For those watching closely, it can often feel like the entire fashion industry is cycling through the same trends, but a few emerging designers are reminders of the originality and potential for change that still exists on the runway each season. Though yes, it seems everyone is wearing streetwear, tiny sunglasses, and a leopard midi skirt, the runways are full of emerging voices that have been taking jaded audiences by surprise with their inclusivity, artistry, and ability to dream beyond the status quo. Some of the designers below have already earned awards for their strong starts, while others have been winners of industry attention as they collaborated with major names and presented visions unlike any already out there. A few weeks out from fashion month, we list all the promising new talents you need to know, assigning some of the chicest summer reading possible. Below, see six up-and-coming labels on the main fashion circuit, then for a bit of extra credit, read about the visionary designers making international names for themselves from home bases in Tbilisi and Copenhagen.
Telfar Clemens doesn’t call himself an activist, but his work is bringing change to fashion nonetheless. Inclusivity, which only became cool industry-wide within the last couple of years, is exactly what the designer’s eponymous brand has been advocating since it was founded in 2005. That, along with his winning the 2017 CFDA/Vogue Fashion Fund, has made him only more relevant today, leading to more people buying into his genderless clothing and his “Shopping Bags” (when they aren’t sold out, of course). Now a highlight of NYFW, the concerts Clemens throws in lieu of runway shows reinforce the idea that his platform is a diverse community – as should be for fashion.
For luxury ready-to-wear with a real message, look no further than Kerby Jean-Raymond’s unisex label. Through his powerful runway shows, Jean-Raymond has bravely tackled sociopolitical issues like mental health, racism, and police brutality in America. More recently, for Spring 2019, he celebrated the experience of being a Black American. Like Telfar, Jean-Raymond was singing this tune long before the fashion world cared (or approved). Now, with a Reebok partnership and a 2018 CFDA/Vogue Fashion Fund win under his belt, his clothes do all the talking, often on famous figures like Michelle Obama, Rihanna, and Dua Lipa.
Creating sustainable clothing still means you’re creating more clothing – something that Bethany Williams was wary about when joining an industry responsible for massive waste. Her solution: limited quantities of streetwear garments made only from recycled materials, tied to a mission of giving back to the community. For each collection, the British designer works with different nonprofit organizations from around the world – like women’s shelters, drug rehabilitation communities, and prisons – and later donates a portion of the collection’s proceeds to them. While highlighting underlying issues in society, Williams is creating a blueprint for actually sustainable fashion for others to follow.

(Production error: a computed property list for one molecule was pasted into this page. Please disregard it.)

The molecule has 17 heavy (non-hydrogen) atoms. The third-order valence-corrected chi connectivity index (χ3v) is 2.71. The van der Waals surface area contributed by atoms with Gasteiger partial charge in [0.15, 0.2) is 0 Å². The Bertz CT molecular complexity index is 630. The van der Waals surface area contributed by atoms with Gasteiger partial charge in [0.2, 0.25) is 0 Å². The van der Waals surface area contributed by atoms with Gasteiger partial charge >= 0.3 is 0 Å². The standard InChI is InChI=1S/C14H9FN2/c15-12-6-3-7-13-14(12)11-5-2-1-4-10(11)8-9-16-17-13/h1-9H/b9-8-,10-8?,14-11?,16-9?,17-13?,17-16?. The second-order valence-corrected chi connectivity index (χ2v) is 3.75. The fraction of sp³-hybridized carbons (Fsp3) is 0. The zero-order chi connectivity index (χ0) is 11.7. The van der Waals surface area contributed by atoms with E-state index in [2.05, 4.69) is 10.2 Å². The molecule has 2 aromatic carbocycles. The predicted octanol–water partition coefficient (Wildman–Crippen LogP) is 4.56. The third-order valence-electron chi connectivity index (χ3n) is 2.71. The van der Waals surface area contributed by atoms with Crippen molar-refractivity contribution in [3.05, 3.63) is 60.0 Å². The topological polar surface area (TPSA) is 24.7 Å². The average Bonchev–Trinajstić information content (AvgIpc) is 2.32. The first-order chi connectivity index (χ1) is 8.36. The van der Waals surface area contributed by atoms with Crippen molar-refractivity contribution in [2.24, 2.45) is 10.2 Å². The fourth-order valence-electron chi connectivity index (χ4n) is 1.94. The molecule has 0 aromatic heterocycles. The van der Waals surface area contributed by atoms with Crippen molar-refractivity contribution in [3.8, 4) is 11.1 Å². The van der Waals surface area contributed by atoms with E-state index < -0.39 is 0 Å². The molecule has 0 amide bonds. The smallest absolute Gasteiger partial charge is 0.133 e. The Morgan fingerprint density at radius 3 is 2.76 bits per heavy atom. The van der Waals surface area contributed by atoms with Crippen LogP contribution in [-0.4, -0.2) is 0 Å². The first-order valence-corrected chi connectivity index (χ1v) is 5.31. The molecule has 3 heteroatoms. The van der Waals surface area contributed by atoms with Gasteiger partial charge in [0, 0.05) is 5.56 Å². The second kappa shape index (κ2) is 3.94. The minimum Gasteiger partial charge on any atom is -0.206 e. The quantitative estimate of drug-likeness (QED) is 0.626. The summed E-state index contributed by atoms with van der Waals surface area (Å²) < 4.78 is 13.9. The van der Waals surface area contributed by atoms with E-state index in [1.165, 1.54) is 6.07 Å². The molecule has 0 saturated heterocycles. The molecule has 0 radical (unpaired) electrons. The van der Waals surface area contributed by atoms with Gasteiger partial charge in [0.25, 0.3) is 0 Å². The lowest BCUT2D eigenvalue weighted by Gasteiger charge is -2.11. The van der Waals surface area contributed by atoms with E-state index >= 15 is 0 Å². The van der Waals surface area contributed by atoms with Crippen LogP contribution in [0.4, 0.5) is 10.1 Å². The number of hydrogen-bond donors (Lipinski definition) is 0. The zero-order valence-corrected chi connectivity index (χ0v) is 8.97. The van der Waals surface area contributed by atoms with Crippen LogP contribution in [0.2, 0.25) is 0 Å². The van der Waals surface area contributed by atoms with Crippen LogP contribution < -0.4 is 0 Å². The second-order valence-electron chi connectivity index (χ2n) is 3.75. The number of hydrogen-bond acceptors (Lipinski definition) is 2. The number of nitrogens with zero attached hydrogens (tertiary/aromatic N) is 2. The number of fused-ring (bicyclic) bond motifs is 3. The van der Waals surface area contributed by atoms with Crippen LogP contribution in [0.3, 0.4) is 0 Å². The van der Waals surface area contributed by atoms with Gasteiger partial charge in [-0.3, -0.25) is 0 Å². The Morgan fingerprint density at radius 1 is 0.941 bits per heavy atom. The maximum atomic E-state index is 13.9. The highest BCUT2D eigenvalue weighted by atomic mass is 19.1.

Tomo Koizumi’s name wouldn’t have rung a bell to anyone outside of Tokyo before his sensational New York Fashion Week debut in February. After renowned stylist Katie Grand took notice, she organized a last-minute presentation where the costume designer sent the likes of Gwendoline Christie and Bella Hadid on a walk through Marc Jacobs’s studio in his ballooning ruffled frocks – “ruffle armor for girls” – made of Japanese polyester organza in all kinds of candy colors. The show blew up, and rightfully, so has Koizumi. Besides viral looks (one of which naturally ended up making the Met's Camp exhibit), what he really brought to New York was a sense of fantasy, which is more than welcome in a city that has just seen an exodus of designers.
Of all the people you’d think are likely to switch to a career in fashion, a graphic designer is not one of them. But that's exactly Eftychia Karamolegkou's story, having made the big move after moving out of Athens and training in Central Saint Martins. Her eponymous London-based label's offerings are not too different from what she showed at her Master's collection: elegant suits for women, taking heavy inspiration from those that men initially wore in the 1920s. Karamolegkou’s tailoring is masculine (and therefore, to her, empowering) and unpretentious. Her career change certainly proved wise after she made the short list for this year’s LVMH Prize. Philophiles, take note: maybe Eftychia is where you should flock now that Hedi Slimane has totally changed Celine.
A frequent Raf Simons collaborator, Sterling Ruby is not new to the fashion industry as an artist. Last June, though, he made a raved-about debut as a fashion designer for his label, S.R. Studio. LA. CA. The Spring 2020 collection largely centered on denim – featuring paint splatters and patchwork much like Ruby’s collages – and prints, which came from photographs by his wife. For fans of the American artist, it’s a treat to see his vision continue to live on a new medium they could likelier collect; for fashion fans, Ruby’s label offers a refreshing break from clothing derived from trends or heritage (and the one place we can pretend Calvin Klein 205W39NYC ready-to-wear still exists).